According to Parks Victoria:
Closures due to upgrade of Painkalac Reservoir Spillway
No access to Painkalac Reservoir until late 2010.
Walking track from Distillery Creek Picnic Ground to Painkalac Reservoir closed until late 2010.
Walking track leading from Moggs Creek Picnic Ground to Gentle Annie Track remains open.
Walking track through reservoir from Distillery Creek to Moggs Creek picnic grounds closed.
Masons Falls Walk. Mt Sugarloaf is now open to the public. This includes Mt Sugarloaf, Mt Sugarloaf Road, Mt Sugarloaf Ridge Track and the park entrance area. These areas open everyday from 9:00am until 4:00pm. The walking trail (Mason Falls Circuit) and the rest of the Sugarloaf Block are still closed. Masons Falls Picnic Area will not open until late 2010.
Andrew Hill Walk. The bulk of the walk (Andrew Hill Track, Mountain Creek Track and Stringybark Tracks) is now open. Unfortunately the trail (Blackfish Way) linking The Gums Camping Area and Island Creek Camping Area is still closed. This means that the walk cannot be completed as a circuit. The Gums Camping Area, Island Creek Camping Area and Blackfish Way are not due to reopen until until late 2010.
Tracey and I paid a visit to the Cathedral Range State Park last Wednesday. Tracey was there in her official capacity as the Victorian Climbing Club (VCC) Access Officer and was checking out the climbing access trail up to North Jawbones – one of the most popular and important climbing crags in Victoria. I was there to help her out and to shoot crag images for our forthcoming Selected Climbs Around Melbourne guidebook. At 9am we met Rhyl Shaw, the friendly Parks Victoria ranger, at Sugarloaf Saddle and she kindly showed us around and answered our questions. Rhyl not only has an intimate knowledge of the park but she is also an experienced bushwalker, rockclimber and cross-country skier. We could immediately see what an enormous job Rhyl and Parks Victoria was facing. During the Black Saturday fires the bulk of the park was burned and almost all of the walking trails were reduced to a tangle of fallen timber and unstable soil. The hardest hit area appeared to be around the Sugarloaf Saddle and up on the peak itself. Amazingly the lower part of the valley (along the Little River) missed out on the fires altogether.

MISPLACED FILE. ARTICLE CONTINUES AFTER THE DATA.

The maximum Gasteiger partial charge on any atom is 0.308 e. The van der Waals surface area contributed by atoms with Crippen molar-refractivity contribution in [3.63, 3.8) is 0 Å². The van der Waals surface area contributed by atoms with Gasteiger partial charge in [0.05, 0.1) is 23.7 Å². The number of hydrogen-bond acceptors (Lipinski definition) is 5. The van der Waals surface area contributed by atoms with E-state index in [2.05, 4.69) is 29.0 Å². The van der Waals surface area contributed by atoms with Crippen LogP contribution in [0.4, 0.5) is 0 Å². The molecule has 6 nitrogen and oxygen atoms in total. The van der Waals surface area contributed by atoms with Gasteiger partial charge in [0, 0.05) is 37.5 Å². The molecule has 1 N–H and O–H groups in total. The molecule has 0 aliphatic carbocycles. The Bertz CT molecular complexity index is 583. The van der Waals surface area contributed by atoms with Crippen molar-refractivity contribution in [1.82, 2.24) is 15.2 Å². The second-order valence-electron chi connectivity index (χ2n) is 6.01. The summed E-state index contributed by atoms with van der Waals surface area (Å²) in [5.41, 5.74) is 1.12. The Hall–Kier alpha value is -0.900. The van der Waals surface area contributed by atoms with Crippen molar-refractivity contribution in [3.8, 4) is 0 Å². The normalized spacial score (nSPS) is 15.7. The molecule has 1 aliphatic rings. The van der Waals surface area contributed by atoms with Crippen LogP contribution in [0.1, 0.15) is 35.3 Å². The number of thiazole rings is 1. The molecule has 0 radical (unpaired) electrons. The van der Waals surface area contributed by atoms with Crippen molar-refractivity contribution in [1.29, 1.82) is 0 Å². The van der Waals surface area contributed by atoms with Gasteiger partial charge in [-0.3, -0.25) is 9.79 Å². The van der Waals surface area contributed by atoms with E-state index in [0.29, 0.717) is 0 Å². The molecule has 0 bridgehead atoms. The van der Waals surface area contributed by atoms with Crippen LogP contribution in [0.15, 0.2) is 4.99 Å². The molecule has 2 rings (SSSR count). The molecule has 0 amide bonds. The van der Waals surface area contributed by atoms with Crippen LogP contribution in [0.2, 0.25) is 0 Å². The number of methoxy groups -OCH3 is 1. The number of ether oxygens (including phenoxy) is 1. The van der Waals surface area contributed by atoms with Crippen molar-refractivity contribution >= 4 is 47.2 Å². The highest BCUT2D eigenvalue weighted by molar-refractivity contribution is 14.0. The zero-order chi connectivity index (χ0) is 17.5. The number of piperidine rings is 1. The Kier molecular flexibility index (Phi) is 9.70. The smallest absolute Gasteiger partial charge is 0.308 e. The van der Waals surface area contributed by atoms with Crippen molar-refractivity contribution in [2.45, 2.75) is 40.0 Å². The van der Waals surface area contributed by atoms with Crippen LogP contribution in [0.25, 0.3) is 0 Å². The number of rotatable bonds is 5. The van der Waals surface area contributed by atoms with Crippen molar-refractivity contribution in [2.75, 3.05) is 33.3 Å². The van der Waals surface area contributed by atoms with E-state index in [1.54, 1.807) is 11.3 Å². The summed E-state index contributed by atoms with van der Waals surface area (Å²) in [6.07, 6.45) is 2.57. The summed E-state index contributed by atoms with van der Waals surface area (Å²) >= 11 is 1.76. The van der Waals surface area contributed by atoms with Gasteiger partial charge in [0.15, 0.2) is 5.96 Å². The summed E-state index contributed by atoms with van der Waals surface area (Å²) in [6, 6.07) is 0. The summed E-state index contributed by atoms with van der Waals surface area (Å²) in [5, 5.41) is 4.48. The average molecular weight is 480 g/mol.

In 35 degree heat (a big thankyou to our early November heatwave!) Tracey and I walked up to North Jawbones. The official walking trail has been (mostly) cleared and is now in surprisingly good condition. A much bigger problem however is the climbers trail which ascends directly up to below the cliff. I don’t want to pre-empt Tracey’s official report but I can’t see that this trail will be able to take much future foot traffic without creating major erosion problems. The same goes for the climbers descent down the north ridge of the North Jawbones which appears to be even more unstable. Tracey is already working on possible alternatives. The base of the North Jawbones has been well and truly cooked. In some places large rocks and boulders have shattered in the heat. Fortunately the bulk of the cliff and all of the routes look fine. Many of the bushes (some traditionally used for belays) have been burned so climbers will need to be careful when the area reopens. Tracey is right now preparing a more detailed report which will appear in Argus, the VCC newsletter.